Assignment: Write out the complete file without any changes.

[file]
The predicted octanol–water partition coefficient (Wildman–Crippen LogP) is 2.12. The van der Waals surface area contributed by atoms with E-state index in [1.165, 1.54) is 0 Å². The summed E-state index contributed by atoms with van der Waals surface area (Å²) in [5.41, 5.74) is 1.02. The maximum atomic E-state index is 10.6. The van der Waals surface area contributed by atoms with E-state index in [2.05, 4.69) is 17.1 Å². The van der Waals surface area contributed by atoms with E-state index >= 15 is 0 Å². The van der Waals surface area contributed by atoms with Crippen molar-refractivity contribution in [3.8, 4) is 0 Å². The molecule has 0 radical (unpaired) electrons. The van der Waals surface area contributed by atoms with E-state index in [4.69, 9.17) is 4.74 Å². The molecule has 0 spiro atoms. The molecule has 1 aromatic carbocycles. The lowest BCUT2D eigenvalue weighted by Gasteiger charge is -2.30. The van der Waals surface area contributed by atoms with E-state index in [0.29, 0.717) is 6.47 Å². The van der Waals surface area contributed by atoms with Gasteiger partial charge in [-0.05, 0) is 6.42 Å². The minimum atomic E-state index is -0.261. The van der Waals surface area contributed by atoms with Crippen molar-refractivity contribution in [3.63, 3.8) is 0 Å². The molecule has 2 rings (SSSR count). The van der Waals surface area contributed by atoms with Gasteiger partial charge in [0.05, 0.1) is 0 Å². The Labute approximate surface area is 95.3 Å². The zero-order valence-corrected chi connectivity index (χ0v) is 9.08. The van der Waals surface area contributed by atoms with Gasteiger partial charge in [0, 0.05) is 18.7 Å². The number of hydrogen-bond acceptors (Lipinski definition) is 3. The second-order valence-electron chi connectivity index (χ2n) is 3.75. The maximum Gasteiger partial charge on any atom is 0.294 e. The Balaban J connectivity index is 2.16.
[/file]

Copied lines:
The predicted octanol–water partition coefficient (Wildman–Crippen LogP) is 2.12. The van der Waals surface area contributed by atoms with E-state index in [1.165, 1.54) is 0 Å². The summed E-state index contributed by atoms with van der Waals surface area (Å²) in [5.41, 5.74) is 1.02. The maximum atomic E-state index is 10.6. The van der Waals surface area contributed by atoms with E-state index in [2.05, 4.69) is 17.1 Å². The van der Waals surface area contributed by atoms with E-state index >= 15 is 0 Å². The van der Waals surface area contributed by atoms with Crippen molar-refractivity contribution in [3.8, 4) is 0 Å². The molecule has 0 radical (unpaired) electrons. The van der Waals surface area contributed by atoms with E-state index in [4.69, 9.17) is 4.74 Å². The molecule has 0 spiro atoms. The molecule has 1 aromatic carbocycles. The lowest BCUT2D eigenvalue weighted by Gasteiger charge is -2.30. The van der Waals surface area contributed by atoms with E-state index in [0.29, 0.717) is 6.47 Å². The van der Waals surface area contributed by atoms with Gasteiger partial charge in [-0.05, 0) is 6.42 Å². The minimum atomic E-state index is -0.261. The van der Waals surface area contributed by atoms with Crippen molar-refractivity contribution in [3.63, 3.8) is 0 Å². The molecule has 2 rings (SSSR count). The van der Waals surface area contributed by atoms with Gasteiger partial charge in [0.05, 0.1) is 0 Å². The Labute approximate surface area is 95.3 Å². The zero-order valence-corrected chi connectivity index (χ0v) is 9.08. The van der Waals surface area contributed by atoms with Gasteiger partial charge in [0, 0.05) is 18.7 Å². The number of hydrogen-bond acceptors (Lipinski definition) is 3. The second-order valence-electron chi connectivity index (χ2n) is 3.75. The maximum Gasteiger partial charge on any atom is 0.294 e. The Balaban J connectivity index is 2.16.